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Taking the power back: The Ottawa Hospital reflects on a year of pandemic milestones

 
Staff at The Ottawa Hospital

Looking back on the past year, it is incredible what our staff have achieved in such a short span of time.

Though COVID-19 continues to impact our lives, health-care workers in our community and beyond have wrestled away much of the power that the pandemic has had over us. The past year alone has seen the opening of The Ottawa Hospital’s community and pediatric vaccination clinics, the rollout of the booster doses and the launch of our research into the development of new COVID-19 vaccines.

Staff at The Ottawa Hospital look back on these milestones and the hard work that has gone into safeguarding our community.

A brief prologue: The Ottawa Hospital administers the city’s first vaccinations

Nurse Venus Lucero administers the COVID-19 vaccine to Jo-Anne Miner
Nurse Venus Lucero administered Ottawa’s first COVID-19 vaccination to personal support worker Jo-Anne Miner at The Ottawa Hospital on December 15, 2020.

The Ottawa Hospital was one of two pilot sites in the province that first rolled out the COVID-19 vaccine. On December 15, 2020, we administered the first vaccinations in the city to more than 100 health-care workers employed by long-term care facilities, setting the stage for our successes over the past year.

“We knew this was potentially the light at the end of the tunnel,” recalls Alex Kuo, Director of Pharmacy at The Ottawa Hospital. “We had lived through the pandemic for almost nine months, and everyone’s hope was to have the vaccine so that we could carry on with our lives.”

Alex Kuo, Director of Pharmacy
When the very first dose was administered, Alex was relieved the planning leading to that first week had paid off.

Axelle Pellerin knew this day would mark a turning point in the pandemic. “It was the light at the end of a gruesome tunnel,” recalls Axelle, the Director of Education at The Ottawa Hospital and the director responsible for the hospital’s COVID-19 vaccination clinics. “We felt a sense of hope that day.”

Axelle Pellerin, Director of Education
As soon as Axelle walked into the clinic that day and saw the hive of activity, she knew that everything was going to be okay.

The first dose was administered to Jo-Anne Miner, a veteran long-term care worker at St. Patrick’s Home.

“I’m proud to be a part of this day and excited to be receiving the vaccine,” she said before receiving that historic first dose. “This is going to help create a safe space for me and my colleagues, as well as the residents who live in St. Patrick’s Home. It has been a challenging year for so many people living and working in long-term care, and this is an important step towards us being able to keep everyone in our homes and throughout the community safe.”

Prime Minister Justin Trudeau visited the clinic on its opening day, further cementing the day as a milestone to be remembered.

The first day was a success, but there was much more work ahead. A fleet of health-care professionals would be needed to support a large-scale vaccine rollout—and support came from some surprising places.

‘I decided I was going to do my part’: Retired nurses join the front lines of the community clinics

Retired nurse Manon Dubé-McGee
Registered nurse Manon Dubé-McGee came out of retirement to help The Ottawa Hospital with the vaccination rollout.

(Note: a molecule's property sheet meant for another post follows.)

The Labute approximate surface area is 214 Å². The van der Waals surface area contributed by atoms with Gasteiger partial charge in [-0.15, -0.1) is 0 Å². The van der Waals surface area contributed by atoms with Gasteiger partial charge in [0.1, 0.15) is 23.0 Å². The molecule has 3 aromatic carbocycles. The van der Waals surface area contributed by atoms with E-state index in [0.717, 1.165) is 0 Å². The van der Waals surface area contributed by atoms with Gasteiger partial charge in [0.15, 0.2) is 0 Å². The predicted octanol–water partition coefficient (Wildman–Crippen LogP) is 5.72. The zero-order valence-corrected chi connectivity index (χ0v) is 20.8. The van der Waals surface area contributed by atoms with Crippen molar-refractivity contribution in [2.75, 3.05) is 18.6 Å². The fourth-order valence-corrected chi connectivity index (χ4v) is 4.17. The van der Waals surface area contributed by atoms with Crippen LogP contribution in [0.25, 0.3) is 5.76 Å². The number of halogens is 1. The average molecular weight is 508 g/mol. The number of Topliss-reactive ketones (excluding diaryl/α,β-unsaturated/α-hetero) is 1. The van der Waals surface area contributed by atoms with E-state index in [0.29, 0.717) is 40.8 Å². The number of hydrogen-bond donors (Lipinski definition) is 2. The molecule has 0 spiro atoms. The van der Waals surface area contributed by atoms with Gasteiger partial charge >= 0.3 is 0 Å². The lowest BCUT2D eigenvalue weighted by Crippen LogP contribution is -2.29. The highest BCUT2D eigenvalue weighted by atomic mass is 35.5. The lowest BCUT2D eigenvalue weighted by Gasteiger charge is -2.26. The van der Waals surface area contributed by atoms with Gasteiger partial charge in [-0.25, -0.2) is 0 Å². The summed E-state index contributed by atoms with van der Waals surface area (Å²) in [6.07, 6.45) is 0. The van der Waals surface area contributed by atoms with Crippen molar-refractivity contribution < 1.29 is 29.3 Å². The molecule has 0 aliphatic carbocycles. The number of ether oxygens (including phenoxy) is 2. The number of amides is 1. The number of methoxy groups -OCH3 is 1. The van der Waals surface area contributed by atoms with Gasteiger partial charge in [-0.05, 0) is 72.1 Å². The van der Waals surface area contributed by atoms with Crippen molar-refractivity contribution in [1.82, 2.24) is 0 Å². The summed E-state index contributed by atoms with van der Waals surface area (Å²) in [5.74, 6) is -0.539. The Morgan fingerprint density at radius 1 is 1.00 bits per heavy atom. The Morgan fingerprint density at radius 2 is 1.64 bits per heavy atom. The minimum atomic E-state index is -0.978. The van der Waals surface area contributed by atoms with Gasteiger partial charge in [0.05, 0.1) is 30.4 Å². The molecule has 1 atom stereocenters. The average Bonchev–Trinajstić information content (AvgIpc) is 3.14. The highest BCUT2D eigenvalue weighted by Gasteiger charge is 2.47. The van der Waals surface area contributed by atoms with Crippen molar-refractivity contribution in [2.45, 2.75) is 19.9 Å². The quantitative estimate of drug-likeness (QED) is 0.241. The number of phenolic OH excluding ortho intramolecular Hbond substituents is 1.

Fifty-four nurses came out of retirement to help The Ottawa Hospital with our vaccination campaign. “That’s something that was very special to see,” says Axelle with a smile. “They didn’t have to do this; they didn’t have to come in at 7 a.m. in the middle of a snowstorm. But it was their way of giving back to their colleagues who were still on the front lines of the pandemic.

A veteran registered nurse of The Ottawa Hospital’s Post-Anesthesia Care Unit, Manon Dubé-McGee spent 30 years of her career at the General Campus until her retirement in October 2018. In March 2021, she returned to the hospital to vaccinate front-line workers before joining the community clinics in the spring to help vaccinate the public.

When asked her reason for ending her brief retirement to join the hospital’s vaccination effort, Manon does not hesitate. “Personal,” she says. “In December 2020, my mother died of COVID. Once she passed, and I realized my coworkers in the hospital were overwhelmed by the pandemic, I decided I was going to do my part in helping to vaccinate the community.”

“It was very satisfying to know that maybe I helped another family from losing a member to COVID,” she says.

The hospital’s decision to leverage the skills of retired nurses meant that no active nursing staff have been re-assigned from their existing roles to work in the vaccine clinics.

Our staff make children feel at ease in the pediatric clinics

Registered nurse Vanessa Tsimiklis
Registered nurse Vanessa Tsimiklis had been retired for seven years before joining the hospital’s vaccination clinics.

When November rolled around, over 80 percent of the city’s adult population was double vaccinated, and the government gave the green light to start vaccinating children between the ages of five and 11.

For most children, their experience getting a vaccine is seeing their family doctor or visiting a smaller, more welcoming space rather than a large and intimidating community clinic. With these fears in mind, our clinic staff pulled out all the stops to make the children feel at ease.

“I would wear a kid-friendly scrub top with different characters, like my Mickey Mouse top,” says retired registered nurse Vanessa Tsimiklis. “And I’d ask them about their hobbies or their favourite pet—anything to distract them and ease their anxiety.”